Telling stories with imagination.

Friday, 26 November 2010

Metta likes... Horror

In all honesty, I don’t think that we’ll be getting out the rubber gloves and mixing up the vats of blood for any of our shows just yet. However, lately I’ve been working with Theatre of the Damned on their production of Grand Guignol, which opened at the Etcetera Theatre in Camden yesterday, and it's got me properly thinking about horror theatre for the first time.

As a genre it often treads a fine line between the terrifying and the farcical, and I have a real respect for the skill it takes to balance that line – one misjudged decision by an actor or a director and the audience are lost, one laugh from one member of the audience and the atmosphere can be shattered for everyone. I can think of few types of theatre which are quite so fragile - it's not for the faint-hearted in any respect!

It's creating theatre in a genre more normally associated with film, so it is often working with an audience who have expectations beyond the usual capacities of theatre. It means companies are faced with an uphill struggle to compete with the time, resources and advantages that film has. You can’t hide on stage - you can’t decided what your audience gets to look at by cutting away to mask a change or take several hours to create a makeup effect on an actor who has just had something terrifying done to them. You need to see the results now, and the audience need to be allowed to watch while you make it happen. They will be focussed on the whole stage and one false step, a delay, an effect which looks ridiculous, an actor who isn’t completely on cue, and the audience will laugh.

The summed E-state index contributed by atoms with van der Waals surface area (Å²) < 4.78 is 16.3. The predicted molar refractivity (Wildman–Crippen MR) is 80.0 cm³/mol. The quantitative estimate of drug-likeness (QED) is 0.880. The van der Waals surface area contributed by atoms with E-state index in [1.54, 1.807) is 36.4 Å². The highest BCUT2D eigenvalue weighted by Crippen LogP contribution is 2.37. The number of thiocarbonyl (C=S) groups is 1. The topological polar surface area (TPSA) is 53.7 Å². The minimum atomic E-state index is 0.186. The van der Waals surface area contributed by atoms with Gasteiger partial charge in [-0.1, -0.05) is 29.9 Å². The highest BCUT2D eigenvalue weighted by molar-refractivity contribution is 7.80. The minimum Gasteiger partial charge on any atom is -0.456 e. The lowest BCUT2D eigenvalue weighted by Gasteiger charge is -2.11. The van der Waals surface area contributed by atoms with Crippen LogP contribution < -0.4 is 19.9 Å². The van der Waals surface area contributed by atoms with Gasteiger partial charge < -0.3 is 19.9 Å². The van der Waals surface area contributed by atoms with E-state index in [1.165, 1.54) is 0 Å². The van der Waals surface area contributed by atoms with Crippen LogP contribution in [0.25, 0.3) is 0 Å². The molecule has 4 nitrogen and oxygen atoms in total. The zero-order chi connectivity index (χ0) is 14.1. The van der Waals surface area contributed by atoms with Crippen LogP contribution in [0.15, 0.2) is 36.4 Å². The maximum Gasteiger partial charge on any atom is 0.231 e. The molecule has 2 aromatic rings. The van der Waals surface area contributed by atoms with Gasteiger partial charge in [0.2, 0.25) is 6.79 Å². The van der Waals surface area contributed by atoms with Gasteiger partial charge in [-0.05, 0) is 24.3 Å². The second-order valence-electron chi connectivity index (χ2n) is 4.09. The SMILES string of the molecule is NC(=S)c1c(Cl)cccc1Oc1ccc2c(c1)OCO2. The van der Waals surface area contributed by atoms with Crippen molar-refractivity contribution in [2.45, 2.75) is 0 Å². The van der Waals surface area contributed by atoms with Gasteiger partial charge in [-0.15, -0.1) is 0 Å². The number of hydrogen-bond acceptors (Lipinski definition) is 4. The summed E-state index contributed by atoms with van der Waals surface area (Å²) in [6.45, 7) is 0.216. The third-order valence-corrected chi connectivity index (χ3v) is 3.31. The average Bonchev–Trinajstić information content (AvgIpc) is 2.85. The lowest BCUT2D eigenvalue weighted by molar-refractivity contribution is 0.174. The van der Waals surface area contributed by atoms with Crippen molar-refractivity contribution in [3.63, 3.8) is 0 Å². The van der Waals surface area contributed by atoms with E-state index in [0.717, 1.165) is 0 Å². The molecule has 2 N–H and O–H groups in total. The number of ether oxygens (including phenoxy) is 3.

This makes it all the more impressive when it can works. In the recent evening from Nouveau Guignol one play climaxed with vitriol being thrown into an actor’s face. Nouveau Guignol didn’t make that false step, and the audible gasp from the audience when, seconds after being attacked, the skin actress’s face was visibly beginning to dissolve and bubble proved it. I was later told that to achieve this effect the actress in question had to spend the entire show up to that point with her face covered in one substance, and take advantage of the mere seconds her face was out of the sight of the audience to complete the effect on herself.

As with all theatre, the cast are needed to put in performances truthful enough to make the audience care about them and to tell their story clearly and coherently. To be able to do this whilst simultaneously setting off effects and rapidly applying makeup, often whilst still screaming and writhing in agony is, as a play from Grand Guignol calls it “the triumph of their art”.

Horror theatre must not only make the impossible possible, but also be able to brush quickly past it in the name of the story; effects and trickery must only ever support the atmosphere and story, rather than overshadow it. To leave an audience wondering “Impressive - how was that done?” is as bad as generating a laugh. I don’t want to give anything away, but I’ve seen first hand the hours of effort that Theatre of the Damned put into on-stage effects which last moments on stage.

This kind of innovation, coupled as it must be with strong performances and scripts, pushes the boundaries of what is possible on stage and makes horror theatre thrilling on many levels. With Ghost Stories selling out in the West End and annual fringe event Terror attracting names like LaBute and Ravenhill at the Southwark Playhouse, as well as Theatre of the Damned presenting Grand Guignol in Camden, it is clear that horror theatre is again taking its place on stage, and that audiences are benefiting from all the innovation and excitement that it brings.

All images from Grand Guignol
by Theatre of the Damned.

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